Investments in Research and Development
In the State of the Union address, President Obama stated, “In America, innovation doesn’t just change our lives. It is how we make our living.” Yet, the United States is falling behind in its investments in research and development. We need more investments in R&D to ensure that America continues its innovation leadership.

Can We Afford These Investments?
America cannot maintain its leadership position in the world without these investments. America will not continue to be a vibrant, healthy and safe society if our infrastructure continues to decay. Our roads will not stop deteriorating, our water mains will not stop breaking without the necessary investments. In the long-term, the economic growth that these investments will produce will make us a stronger and richer nation. We will have more and stronger businesses and a better and more prosperous workforce. Our history and the history of other nations show that strong economic growth can effectively reduce a country’s debt load. The greatest risk to the United States is economic decline. And we will decline if we fail to make smart investments.

There are many options for generating revenues to pay for these investments. A few of these options are to reduce defense spending, to tax capital gains and dividends as ordinary income, to repeal the Bush-era tax cuts for top earners, and to adopt a financial speculation tax. For additional options and details see Investing in America’s Economy by Rebecca Theiss and Andrew Fieldhouse of the Economic Policy Institute.


Worth Reading [January 23, 2011]

Broad Racial Disparities Seen in Americans’ Ills
  • White people in the United States die of drug overdoses more often than other ethnic groups.
  • Blacks die of heart disease much more commonly than whites, and die younger, despite the availability of cheap prevention measures like weight loss, exercise, blood-pressure and cholesterol drugs, and aspirin. The same is true for strokes.
[Read more]

Poor Reason: Culture still doesn’t explain poverty
Notwithstanding the election of Barack Obama, the last 40 years have been a period of racial backlash. The three pillars of anti-racist public policy—affirmative action, school integration, and racial districting (to prevent the dilution of the black vote)—have all been eviscerated, thanks in large part to rulings of a Supreme Court packed with Republican appointees. Indeed, the comeback of the culture of poverty, albeit in new rhetorical guise, signifies a reversion to the status quo ante: to the discourses and concomitant policy agenda that existed before the black protest movement forced the nation to confront its collective guilt and responsibility for two centuries of slavery and a century of Jim Crow—racism that pervaded all major institutions of our society, North and South. Such momentous issues are brushed away as a new generation of sociologists delves into deliberately myopic examinations of a small sphere where culture makes some measurable difference—to prove that “culture matters.”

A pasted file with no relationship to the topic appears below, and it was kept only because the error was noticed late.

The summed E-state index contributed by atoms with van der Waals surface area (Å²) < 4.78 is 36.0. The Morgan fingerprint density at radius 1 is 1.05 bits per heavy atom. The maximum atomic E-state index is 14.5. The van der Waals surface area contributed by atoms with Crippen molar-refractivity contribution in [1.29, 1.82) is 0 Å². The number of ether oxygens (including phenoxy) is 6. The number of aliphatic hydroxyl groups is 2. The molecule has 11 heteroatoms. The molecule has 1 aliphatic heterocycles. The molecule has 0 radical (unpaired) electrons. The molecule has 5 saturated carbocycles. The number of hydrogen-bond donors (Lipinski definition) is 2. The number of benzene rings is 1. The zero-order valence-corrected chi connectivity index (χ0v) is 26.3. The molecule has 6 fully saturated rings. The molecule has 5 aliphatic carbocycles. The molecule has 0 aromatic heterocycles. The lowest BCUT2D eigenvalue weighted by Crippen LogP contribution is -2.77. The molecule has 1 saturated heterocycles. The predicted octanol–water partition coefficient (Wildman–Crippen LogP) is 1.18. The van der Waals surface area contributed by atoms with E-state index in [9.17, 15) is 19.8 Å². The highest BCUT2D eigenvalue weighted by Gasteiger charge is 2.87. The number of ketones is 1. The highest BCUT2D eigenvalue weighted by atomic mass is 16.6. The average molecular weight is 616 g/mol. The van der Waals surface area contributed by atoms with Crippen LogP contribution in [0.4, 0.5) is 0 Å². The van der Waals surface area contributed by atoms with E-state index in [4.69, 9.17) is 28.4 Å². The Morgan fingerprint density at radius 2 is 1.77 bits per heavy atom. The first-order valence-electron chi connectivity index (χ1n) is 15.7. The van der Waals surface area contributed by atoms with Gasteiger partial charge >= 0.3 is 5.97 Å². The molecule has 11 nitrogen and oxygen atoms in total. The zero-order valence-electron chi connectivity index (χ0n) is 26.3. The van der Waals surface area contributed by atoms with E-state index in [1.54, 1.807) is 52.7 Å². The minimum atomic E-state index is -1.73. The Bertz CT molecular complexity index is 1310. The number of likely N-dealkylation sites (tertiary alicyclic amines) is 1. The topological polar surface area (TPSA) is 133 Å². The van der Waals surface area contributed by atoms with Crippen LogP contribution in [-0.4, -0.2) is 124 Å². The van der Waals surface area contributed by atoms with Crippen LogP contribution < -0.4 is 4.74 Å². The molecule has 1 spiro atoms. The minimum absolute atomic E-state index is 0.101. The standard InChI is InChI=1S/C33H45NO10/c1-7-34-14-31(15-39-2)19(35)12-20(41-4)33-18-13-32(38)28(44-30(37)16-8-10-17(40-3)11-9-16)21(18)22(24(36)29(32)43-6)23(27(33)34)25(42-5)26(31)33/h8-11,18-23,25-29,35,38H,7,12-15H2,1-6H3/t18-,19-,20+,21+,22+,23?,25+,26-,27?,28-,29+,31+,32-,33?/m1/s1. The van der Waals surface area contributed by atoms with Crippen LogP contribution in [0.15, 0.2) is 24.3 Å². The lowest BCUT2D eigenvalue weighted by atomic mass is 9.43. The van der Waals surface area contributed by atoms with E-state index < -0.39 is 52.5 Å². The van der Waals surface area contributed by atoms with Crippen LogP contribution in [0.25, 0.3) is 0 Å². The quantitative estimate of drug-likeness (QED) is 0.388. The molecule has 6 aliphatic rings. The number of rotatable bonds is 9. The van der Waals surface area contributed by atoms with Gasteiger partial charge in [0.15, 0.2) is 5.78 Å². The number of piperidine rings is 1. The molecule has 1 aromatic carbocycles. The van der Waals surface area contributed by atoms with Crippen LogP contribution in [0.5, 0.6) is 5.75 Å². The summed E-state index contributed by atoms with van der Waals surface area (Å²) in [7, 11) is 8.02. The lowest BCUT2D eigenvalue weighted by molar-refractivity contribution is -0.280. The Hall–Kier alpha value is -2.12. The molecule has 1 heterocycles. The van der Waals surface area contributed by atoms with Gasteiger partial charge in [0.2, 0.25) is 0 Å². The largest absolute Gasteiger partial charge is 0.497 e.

[Read more]


White Privilege and Illicit Drugs

The vast majority of drug users are white. This fact has been true for the entire "war on drugs." Many whites live in majority white states. Most whites live in segregated communities. How do these millions of whites get their drugs?

Dorm Room Dealers: Drugs and the Privileges of Race and Class by A. Rafik Mohamed and Erik D. Fritsvold is the first piece of research that I've seen that has taken a serious look at the white drug trade. Specifically, it examines the white, middle-class, college-student drug trade. It is a fascinating and highly readable investigation.

Before going into Dorm Room Dealers, it is useful to have some context for thinking about illicit drugs among the college-aged population. The rate of illicit drug and substance use is comparable among white and black youth, but generally it is slightly lower among blacks. Among 18-to-25 year olds, the 2009 National Survey of Drug Use and Health reports that 39 percent of whites used an illicit drug in the past year. For blacks, the rate was 34 percent. Some of these youth are experimenting with illicit drugs, and some are fairly regular users. The estimates for regular users are 23 percent for whites and 21 percent for blacks. This age group has the highest rate of illicit drug use.

What this means a bit more concretely is that there are about 5 million white 18-to-25 year olds who are regular illicit drug users compared to about 1 million black users. Given that there are roughly five white drug users for every one black drug user, it is incredible that nearly half of all people in state prison for drugs are black. This is an amazing criminal "justice" accomplishment. It is also a remarkable achievement of our culture that the strereotype of a drug dealer is a young black male, when it is fairly certain that at any given time the number of white dealers outnumbers the number of black dealers.

Dorm Room Dealers provides a view into this large and important but typically missing part of the story of illicit drug use in America. It shows how young, middle-class, white drug dealers manage to avoid prison and the stigma of drug dealing without even trying.

As mentioned above, the college-aged population has the highest rates of illicit drug use nationally. The students that the sociologists Mohamed and Fritsvold study do not challenge this finding. The campus drug dealers, if anything, struggle with the problem of having too many customers. Mohamed and Fritsvold report that among these white, middle-class college students,
The propensity for illicit drug use . . . was readily apparent in the seemingly unyielding demand for marijuana within this network. Throughout the course of the study, there was never a situation in which a drug dealer at any level was suffering from a customer shortage or had to actively seek out customers to support his or her illicit enterprise. Rather, on several occasions, we observed customers who were unable to locate an adequate supply of marijuana and were subsequently mired in the doldrums of "weed wait." (p. 20)